MESA, ARIZ. Nomar Garciaparra shrugged off suggestions that he could emerge as the new leader of the Chicago Cubs following Sammy Sosa's departure.
Garciaparra was just trying to get acclimated Monday when he reported to spring training in Arizona for the first time, saying he had to ask for directions to the Cubs' complex.
Traded to the Cubs in a testy departure from the Boston Red Sox on July 31, Garciaparra returned to Chicago with a one-year, $8 million deal -- the contract was later reworked as part of a handshake agreement to give him a boost to $8.25 million in base pay. Its total value, with performance bonuses, could be $11 million.
Following a season in which he battled an assortment of injuries, the Cubs hope the former two-time batting champ will stay well and put some pop in their lineup missing Sosa and Moises Alou. Whether he'll be a club leader is another matter.
"I'm definitely not the new face of this organization, that's for sure," Garciaparra said.
"You're not looking for one leader. There is a nucleus of guys here, a core of guys that represents this team so well. You're looking at (Mark) Prior, Kerry Wood, you got (Michael) Barrett."
Garciaparra spent the first 81/2 years of his career in Boston, and might have stayed there if the Red Sox hadn't dangled him on the trade market when they were trying to acquire Alex Rodriguez from Texas before last season.
After he left the only team he'd ever known, the Red Sox went on to win their first World Series since 1918. He didn't watch, he said, because he never does.
"They've always talked about, well, it's been so long since these two clubs have won the World Series," he said. "Well, the Red Sox did it; the Cubs can do it as well."
Tampa, Fla. -- Jason Giambi wasted no time beginning his rehabilitation with New York fans after a season wrecked by injury and an offseason filled with steroid allegations.
A little more than two hours after arriving at spring training Monday in Tampa, Fla., he walked to the outfield end of the New York dugout, stepped onto the field and was greeted with cheers and outstretched pens.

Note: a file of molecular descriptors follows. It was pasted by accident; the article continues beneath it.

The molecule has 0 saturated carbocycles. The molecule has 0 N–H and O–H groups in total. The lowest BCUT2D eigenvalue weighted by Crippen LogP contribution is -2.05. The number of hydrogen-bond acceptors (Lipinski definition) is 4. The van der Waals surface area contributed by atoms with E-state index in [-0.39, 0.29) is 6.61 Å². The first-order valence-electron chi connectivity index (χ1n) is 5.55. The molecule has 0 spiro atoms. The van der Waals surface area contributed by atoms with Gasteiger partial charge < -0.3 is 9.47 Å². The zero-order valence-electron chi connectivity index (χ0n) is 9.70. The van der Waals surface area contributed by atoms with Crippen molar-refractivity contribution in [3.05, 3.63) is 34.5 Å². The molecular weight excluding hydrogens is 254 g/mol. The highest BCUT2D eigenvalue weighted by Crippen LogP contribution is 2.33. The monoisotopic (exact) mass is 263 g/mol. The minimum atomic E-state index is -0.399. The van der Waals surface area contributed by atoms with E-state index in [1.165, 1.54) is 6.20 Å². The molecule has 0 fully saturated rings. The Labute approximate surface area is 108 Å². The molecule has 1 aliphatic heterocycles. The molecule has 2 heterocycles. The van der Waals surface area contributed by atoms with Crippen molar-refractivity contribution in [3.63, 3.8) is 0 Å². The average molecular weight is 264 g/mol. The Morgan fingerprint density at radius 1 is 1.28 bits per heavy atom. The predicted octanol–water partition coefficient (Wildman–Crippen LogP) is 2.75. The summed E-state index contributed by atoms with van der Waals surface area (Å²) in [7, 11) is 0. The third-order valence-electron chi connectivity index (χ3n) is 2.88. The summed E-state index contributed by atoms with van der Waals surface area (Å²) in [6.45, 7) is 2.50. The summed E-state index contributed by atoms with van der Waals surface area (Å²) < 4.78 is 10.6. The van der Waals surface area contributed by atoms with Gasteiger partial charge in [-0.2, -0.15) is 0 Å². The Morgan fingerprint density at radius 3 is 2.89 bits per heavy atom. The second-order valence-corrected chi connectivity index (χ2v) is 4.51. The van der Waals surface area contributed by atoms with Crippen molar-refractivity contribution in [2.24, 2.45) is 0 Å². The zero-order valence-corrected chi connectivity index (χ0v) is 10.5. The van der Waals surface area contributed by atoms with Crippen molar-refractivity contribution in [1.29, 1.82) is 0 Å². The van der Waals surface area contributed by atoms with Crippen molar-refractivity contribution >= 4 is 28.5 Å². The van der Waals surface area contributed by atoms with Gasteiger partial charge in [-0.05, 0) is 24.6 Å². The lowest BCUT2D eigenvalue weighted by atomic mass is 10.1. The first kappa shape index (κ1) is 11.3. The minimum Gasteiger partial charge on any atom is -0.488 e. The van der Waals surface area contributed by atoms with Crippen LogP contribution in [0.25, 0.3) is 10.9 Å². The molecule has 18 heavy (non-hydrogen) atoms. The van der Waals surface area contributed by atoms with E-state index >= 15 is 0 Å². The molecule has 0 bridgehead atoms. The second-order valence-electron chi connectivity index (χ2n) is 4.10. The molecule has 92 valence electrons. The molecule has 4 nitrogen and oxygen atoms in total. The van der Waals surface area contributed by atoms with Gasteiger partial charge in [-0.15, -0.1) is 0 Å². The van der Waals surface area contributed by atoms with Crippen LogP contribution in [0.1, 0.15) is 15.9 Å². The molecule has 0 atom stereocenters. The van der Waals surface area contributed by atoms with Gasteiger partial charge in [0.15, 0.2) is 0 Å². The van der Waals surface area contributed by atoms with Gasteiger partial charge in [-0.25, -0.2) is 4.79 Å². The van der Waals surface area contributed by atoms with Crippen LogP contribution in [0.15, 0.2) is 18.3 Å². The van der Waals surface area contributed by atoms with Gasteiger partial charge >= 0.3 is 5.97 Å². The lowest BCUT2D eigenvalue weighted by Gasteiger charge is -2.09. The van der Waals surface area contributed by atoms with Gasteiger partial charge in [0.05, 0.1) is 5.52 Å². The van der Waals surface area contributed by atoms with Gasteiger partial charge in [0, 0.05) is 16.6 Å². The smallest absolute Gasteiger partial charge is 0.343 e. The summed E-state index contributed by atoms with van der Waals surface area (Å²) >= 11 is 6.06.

"It's pretty humbling, pretty incredible, to have the support from the fans," Giambi said." It's pretty awesome."
Peoria, Ariz. -- Seattle third-baseman Adrian Beltre took his physical and joined his new teammates for a round of batting practice.
Beltre, who signed a $64 million, five-year contract with the Mariners in December, knows the game will be different for him after spending the first seven years of his major-league career with Los Angeles.
"It's not going to be easy," he said of facing the AL for the first time. "It's going to take time to adjust to it. I hope my new teammates are going to help me."
Surprise, Ariz. -- Second baseman Alfonso Soriano was given permission to increase his running program as he prepared for his second season with the Texas Rangers.
"Everything looks great with Sori," trainer Jamie Reed said.
Soriano tore his left hamstring and missed the final two weeks of the 2004 season. He did most of his rehab work on a stationary bike after deciding not to have surgery.
"I just started running about two weeks ago," Soriano said. "It's going to take awhile to get in shape, but I feel good so far."
Port St. Lucie, Fla. -- On the day center fielder Carlos Beltran reported to his first spring with the New York Mets, general manager Omar Minaya met Mike Cameron, who is shifting from center.
"I'm not even thinking about trading Mike Cameron," Minaya said. "Mike Cameron's going to be our right fielder."
Cameron's name has surfaced in trade rumors since the Mets signed Beltran. Cameron reported to camp Monday and said he never indicated he wanted a trade.
Tucson, Ariz. -- New Arizona manager Bob Melvin selected Javier Vazquez as his the opening-day starter. Vazquez got the nod over fellow right-hander Russ Ortiz, who got the first opening-day start of his career last season with Atlanta.
Lakeland, Fla. -- New Detroit outfielder Magglio Ordonez worked out without a brace on the left knee, which required two operations and cut short his 2004 season.
"My knee feels normal," said Ordonez, who spent the first eight years of his career with the Chicago White Sox. "The only thing I need to get back is my rhythm."
Vero Beach, Fla. -- Brad Penny had his first bullpen session since sustaining a rare nerve injury to his right arm shortly after Los Angeles acquired him from Florida late last season. The right-hander threw about a dozen pitches, which were more like tosses in a game of catch. Penny said it was his idea to go to the mound.
"I just wanted to get up there and pitch," he said, adding the pitches were thrown at less than half effort. "I'll probably do it again Wednesday, but I might do it (today). I didn't plan on doing it (Monday), so you never know."
Jupiter, Fla. -- Chris Carpenter, who missed most of the postseason because of a bruised nerve near his right biceps, watched helplessly as St. Louis was swept by the Red Sox in the World Series.
"Obviously it was frustrating," he said Monday at the Cardinals' spring training camp. "Unfortunately, it was at a bad time. But I had to deal with it, and I did."
Carpenter has found rest was vital to his recovery.
"I'm ready to go now and I feel no effects of the injury," he said.